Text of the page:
One aspect of DIY home renovation that I really truly enjoy is doing electrical work. I’m not sure why this is, perhaps it’s the analytical way you need to think about doing electricity, or maybe it’s because it feels like you’re getting to the end of a project and the lights make the work come alive. Whatever the case, I just feel like I get into the groove with electrical work and just like doing it, but there are some drawbacks, especially with how my hands feel in the days after I finish the work. Much to my relieve, I recently found a tool that has largely solved these issues.

When I was working construction in college, the general contractor and electrician I was working for was always complaining about the beating his hands had taken over the years of doing construction work, and especially electrical work. Whether you’re cutting, twisting, stripping, crimping, splicing, or terminating, you’re using your hands in ways that put a lot of stress on your fingers in very tight spaces.

I feel like using a good pair of Mechanix work gloves when I do electrical work helps my fingers take less of a beating. However, I still hate the process of stripping the plastic jacket off of romex and also of getting the right bend on the end of a wire to loop it over a screw post. Both of these items constantly had me removing my gloves to pull, tug, maneuver or whatever else was necessary, leaving my hands wishing for a better solution.

About a year ago, while in our local Ace Hardware, I randomly came across this great little device called the "Lil' Ripper Stripper" in the electrical supply aisle. I don’t even know why I looked at it other than because it was yellow (they got me), but then I noticed what it was. This device turned out to be an all in one electrical work helper.  Just check out all of secondary uses for this little dynamo. 

  • The exterior of the tool has a rubber grip and several markings to help with strip depth and gauge measurement. 
  • There are a bunch of small holes on the exterior that allow you to slip the end of stripped wire through them to give you the perfect curl to mount wire over screw terminal posts on switches or plugs. No more wrestling with needle nosed pliers to constantly adjust the size of the curl because it was too small or too large.
  • Fitting the end over a wire nut with wings let's you get a better grip to twist, saving your fingers once again.

But the best part is the small metal hook that sits on the side of the hollow interior. This little blade works to hook the edge of the plastic sheath covering of romex wire and lets you easily and safely slide the tool up the wire cutting as you go. Just slip the tool off when you’re done and you’ve got yourself bare wires with the jacket removed. Just turn the tool over to cut the excess jacket with the tool's bladed notch and you’re good to go. No more bothering with those cumbersome metal tools with the little tooth hanging down, always worrying that you’re going to cut the inner jacket of the wires beneath the covering.

For such a simple and inexpensive device, I really can’t believe I took so long to both find and buy it. How this would have made our early days on the renovation easier, not to mention my construction work in college.

Do you have a similar tool that you use? Or maybe you just have a preferred method of electrical work that doesn’t leave your hands beat to hell for days after you’re done?

Did you enjoy reading this post? Want to learn more about our first-hand experiences with other tools, devices or items used throughout our renovation? If so, check out our complete list of product reviews in our Toolbox Tuesday section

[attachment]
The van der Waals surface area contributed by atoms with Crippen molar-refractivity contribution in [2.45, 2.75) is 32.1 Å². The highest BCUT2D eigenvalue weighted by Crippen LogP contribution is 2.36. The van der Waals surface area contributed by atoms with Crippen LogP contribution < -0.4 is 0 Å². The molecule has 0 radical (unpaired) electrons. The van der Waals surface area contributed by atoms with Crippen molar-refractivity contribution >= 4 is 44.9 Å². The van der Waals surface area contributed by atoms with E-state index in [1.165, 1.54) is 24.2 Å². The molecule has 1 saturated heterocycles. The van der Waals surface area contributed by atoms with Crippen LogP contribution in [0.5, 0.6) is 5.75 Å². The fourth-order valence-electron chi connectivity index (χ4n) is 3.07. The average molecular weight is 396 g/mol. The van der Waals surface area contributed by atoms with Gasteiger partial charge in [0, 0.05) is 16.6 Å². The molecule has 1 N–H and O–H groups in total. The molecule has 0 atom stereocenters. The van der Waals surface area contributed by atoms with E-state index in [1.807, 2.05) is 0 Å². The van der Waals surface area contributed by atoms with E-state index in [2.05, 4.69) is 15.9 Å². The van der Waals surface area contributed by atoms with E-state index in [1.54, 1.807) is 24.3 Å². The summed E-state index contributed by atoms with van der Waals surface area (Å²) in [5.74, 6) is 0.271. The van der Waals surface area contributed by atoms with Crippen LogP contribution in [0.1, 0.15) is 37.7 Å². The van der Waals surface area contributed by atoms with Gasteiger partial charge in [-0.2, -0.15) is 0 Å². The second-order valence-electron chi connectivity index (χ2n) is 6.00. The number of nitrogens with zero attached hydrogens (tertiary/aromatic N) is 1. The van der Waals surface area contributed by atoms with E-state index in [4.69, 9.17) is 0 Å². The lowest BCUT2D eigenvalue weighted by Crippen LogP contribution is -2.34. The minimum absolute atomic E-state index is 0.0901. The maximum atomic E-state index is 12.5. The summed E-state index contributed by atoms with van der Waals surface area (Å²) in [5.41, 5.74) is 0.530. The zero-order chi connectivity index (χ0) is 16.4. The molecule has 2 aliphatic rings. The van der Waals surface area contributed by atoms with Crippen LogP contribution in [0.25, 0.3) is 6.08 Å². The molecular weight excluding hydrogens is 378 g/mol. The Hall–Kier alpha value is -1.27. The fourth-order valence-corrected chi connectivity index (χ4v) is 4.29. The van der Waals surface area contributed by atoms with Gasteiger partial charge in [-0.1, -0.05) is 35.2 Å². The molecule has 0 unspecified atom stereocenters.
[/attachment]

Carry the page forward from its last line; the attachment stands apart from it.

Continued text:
Note: We weren't compensated for this review. We simply want to share good products when we see them, and hope that learning from our mistakes can help save you time, money and frustration.

Comments 5

Comments

1/24/2012 at 11:56 AM
These are really nice, as it can be painful to strip the sheathing off Romex cable using other methods. The only gripe we have about these is they are really easy to lose if you aren't careful. We've lost at least three of them in the course of working on our house - one fell down a vertical shaft in the wall for heating pipes and two others were misplaced in construction projects, never to be seen again. Someone will probably find them in another hundred years when the walls are open again. I can almost see someone in the future wondering why so many of these are inside the walls of the house!
Alex
1/24/2012
That's really funny that you keep losing them that way. I know we've dropped a couple of things in areas that are out of the ordinary, so we can understand that. I don't know how I haven't lost it thus far. I thought I had a couple of times, but it keeps showing back up. Such a useful tool, I should probably buy a second just in case.
threadbndr
1/24/2012 at 12:50 PM
Going to look for one of these asap. In the spring, I'm helping rewire my front porch. If I don't use it, the son will.

The POs installed an oversized front porch light that people over 6 foot have to duck under. I found a small vintage fixture to put there. To compound the issue, that box is NOT waterproof and at some point, it fused and took out the exterior (porch) electric boxes with it - yugh. I hope we don't have to pull all new wires.
Alex
1/24/2012
Ugh, I hate poorly performed electrical work, especially outdoors. Good luck, and absolutely pick up one of these helpers, they do save your hands from some paint.
Whitney
1/25/2012 at 4:24 PM
Well this is timely! I just started my "Electrical Techniques" classes in anticipation of an Electrical Apprenticeship this fall!! I'm definitely going to keep my eye out for this one! Thanks for the tip!
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